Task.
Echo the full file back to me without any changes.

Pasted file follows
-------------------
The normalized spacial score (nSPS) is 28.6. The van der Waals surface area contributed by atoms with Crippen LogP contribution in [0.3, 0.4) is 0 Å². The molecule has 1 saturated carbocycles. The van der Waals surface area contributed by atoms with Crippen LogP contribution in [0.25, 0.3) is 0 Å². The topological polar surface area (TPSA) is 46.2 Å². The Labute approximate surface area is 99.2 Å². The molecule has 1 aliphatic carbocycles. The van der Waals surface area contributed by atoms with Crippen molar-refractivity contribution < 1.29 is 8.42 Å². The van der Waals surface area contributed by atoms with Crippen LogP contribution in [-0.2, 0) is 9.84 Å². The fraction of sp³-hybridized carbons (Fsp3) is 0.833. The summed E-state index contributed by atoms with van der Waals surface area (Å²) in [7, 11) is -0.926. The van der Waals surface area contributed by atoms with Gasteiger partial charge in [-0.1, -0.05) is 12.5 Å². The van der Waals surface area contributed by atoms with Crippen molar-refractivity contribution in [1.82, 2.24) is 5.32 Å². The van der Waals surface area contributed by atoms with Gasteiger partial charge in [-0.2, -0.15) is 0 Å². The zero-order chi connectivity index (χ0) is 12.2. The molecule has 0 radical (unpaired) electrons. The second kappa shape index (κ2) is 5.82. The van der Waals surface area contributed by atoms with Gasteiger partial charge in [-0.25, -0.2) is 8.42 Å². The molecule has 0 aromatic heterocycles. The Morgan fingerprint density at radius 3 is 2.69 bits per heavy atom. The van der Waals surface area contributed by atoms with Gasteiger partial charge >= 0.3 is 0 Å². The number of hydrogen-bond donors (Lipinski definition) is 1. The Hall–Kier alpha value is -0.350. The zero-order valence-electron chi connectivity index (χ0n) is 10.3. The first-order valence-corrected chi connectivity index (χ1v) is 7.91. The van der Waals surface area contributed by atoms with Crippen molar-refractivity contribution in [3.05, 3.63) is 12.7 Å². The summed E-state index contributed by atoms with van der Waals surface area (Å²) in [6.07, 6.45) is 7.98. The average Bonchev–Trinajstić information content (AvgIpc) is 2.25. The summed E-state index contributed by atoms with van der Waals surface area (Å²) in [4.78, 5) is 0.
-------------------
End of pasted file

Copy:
The normalized spacial score (nSPS) is 28.6. The van der Waals surface area contributed by atoms with Crippen LogP contribution in [0.3, 0.4) is 0 Å². The molecule has 1 saturated carbocycles. The van der Waals surface area contributed by atoms with Crippen LogP contribution in [0.25, 0.3) is 0 Å². The topological polar surface area (TPSA) is 46.2 Å². The Labute approximate surface area is 99.2 Å². The molecule has 1 aliphatic carbocycles. The van der Waals surface area contributed by atoms with Crippen molar-refractivity contribution < 1.29 is 8.42 Å². The van der Waals surface area contributed by atoms with Crippen LogP contribution in [-0.2, 0) is 9.84 Å². The fraction of sp³-hybridized carbons (Fsp3) is 0.833. The summed E-state index contributed by atoms with van der Waals surface area (Å²) in [7, 11) is -0.926. The van der Waals surface area contributed by atoms with Gasteiger partial charge in [-0.1, -0.05) is 12.5 Å². The van der Waals surface area contributed by atoms with Crippen molar-refractivity contribution in [1.82, 2.24) is 5.32 Å². The van der Waals surface area contributed by atoms with Gasteiger partial charge in [-0.2, -0.15) is 0 Å². The zero-order chi connectivity index (χ0) is 12.2. The molecule has 0 radical (unpaired) electrons. The second kappa shape index (κ2) is 5.82. The van der Waals surface area contributed by atoms with Gasteiger partial charge in [-0.25, -0.2) is 8.42 Å². The molecule has 0 aromatic heterocycles. The Morgan fingerprint density at radius 3 is 2.69 bits per heavy atom. The van der Waals surface area contributed by atoms with Gasteiger partial charge >= 0.3 is 0 Å². The number of hydrogen-bond donors (Lipinski definition) is 1. The Hall–Kier alpha value is -0.350. The zero-order valence-electron chi connectivity index (χ0n) is 10.3. The first-order valence-corrected chi connectivity index (χ1v) is 7.91. The van der Waals surface area contributed by atoms with Crippen molar-refractivity contribution in [3.05, 3.63) is 12.7 Å². The summed E-state index contributed by atoms with van der Waals surface area (Å²) in [6.07, 6.45) is 7.98. The average Bonchev–Trinajstić information content (AvgIpc) is 2.25. The summed E-state index contributed by atoms with van der Waals surface area (Å²) in [4.78, 5) is 0.